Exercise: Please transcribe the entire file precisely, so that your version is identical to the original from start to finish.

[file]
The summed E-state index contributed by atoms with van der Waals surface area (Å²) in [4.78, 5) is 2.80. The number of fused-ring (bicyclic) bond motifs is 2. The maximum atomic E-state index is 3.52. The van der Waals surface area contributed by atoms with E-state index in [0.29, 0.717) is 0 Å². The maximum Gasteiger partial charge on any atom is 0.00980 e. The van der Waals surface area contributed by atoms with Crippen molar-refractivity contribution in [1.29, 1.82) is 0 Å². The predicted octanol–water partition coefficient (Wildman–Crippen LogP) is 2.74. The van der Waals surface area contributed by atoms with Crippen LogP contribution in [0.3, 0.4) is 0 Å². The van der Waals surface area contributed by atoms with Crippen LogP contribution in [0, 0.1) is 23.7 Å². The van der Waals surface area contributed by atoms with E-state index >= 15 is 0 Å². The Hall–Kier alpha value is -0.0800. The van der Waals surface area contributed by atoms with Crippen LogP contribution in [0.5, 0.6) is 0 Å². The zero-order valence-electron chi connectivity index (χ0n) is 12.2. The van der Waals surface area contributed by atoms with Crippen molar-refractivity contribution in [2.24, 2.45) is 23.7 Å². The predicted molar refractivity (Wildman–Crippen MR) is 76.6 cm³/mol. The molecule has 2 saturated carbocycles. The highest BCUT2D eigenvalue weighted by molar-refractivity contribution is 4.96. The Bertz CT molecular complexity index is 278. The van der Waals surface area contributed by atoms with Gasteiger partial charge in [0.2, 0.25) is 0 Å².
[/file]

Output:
The summed E-state index contributed by atoms with van der Waals surface area (Å²) in [4.78, 5) is 2.80. The number of fused-ring (bicyclic) bond motifs is 2. The maximum atomic E-state index is 3.52. The van der Waals surface area contributed by atoms with E-state index in [0.29, 0.717) is 0 Å². The maximum Gasteiger partial charge on any atom is 0.00980 e. The van der Waals surface area contributed by atoms with Crippen molar-refractivity contribution in [1.29, 1.82) is 0 Å². The predicted octanol–water partition coefficient (Wildman–Crippen LogP) is 2.74. The van der Waals surface area contributed by atoms with Crippen LogP contribution in [0.3, 0.4) is 0 Å². The van der Waals surface area contributed by atoms with Crippen LogP contribution in [0, 0.1) is 23.7 Å². The van der Waals surface area contributed by atoms with E-state index >= 15 is 0 Å². The Hall–Kier alpha value is -0.0800. The van der Waals surface area contributed by atoms with Crippen LogP contribution in [0.5, 0.6) is 0 Å². The zero-order valence-electron chi connectivity index (χ0n) is 12.2. The van der Waals surface area contributed by atoms with Crippen molar-refractivity contribution in [2.24, 2.45) is 23.7 Å². The predicted molar refractivity (Wildman–Crippen MR) is 76.6 cm³/mol. The molecule has 2 saturated carbocycles. The highest BCUT2D eigenvalue weighted by molar-refractivity contribution is 4.96. The Bertz CT molecular complexity index is 278. The van der Waals surface area contributed by atoms with Gasteiger partial charge in [0.2, 0.25) is 0 Å².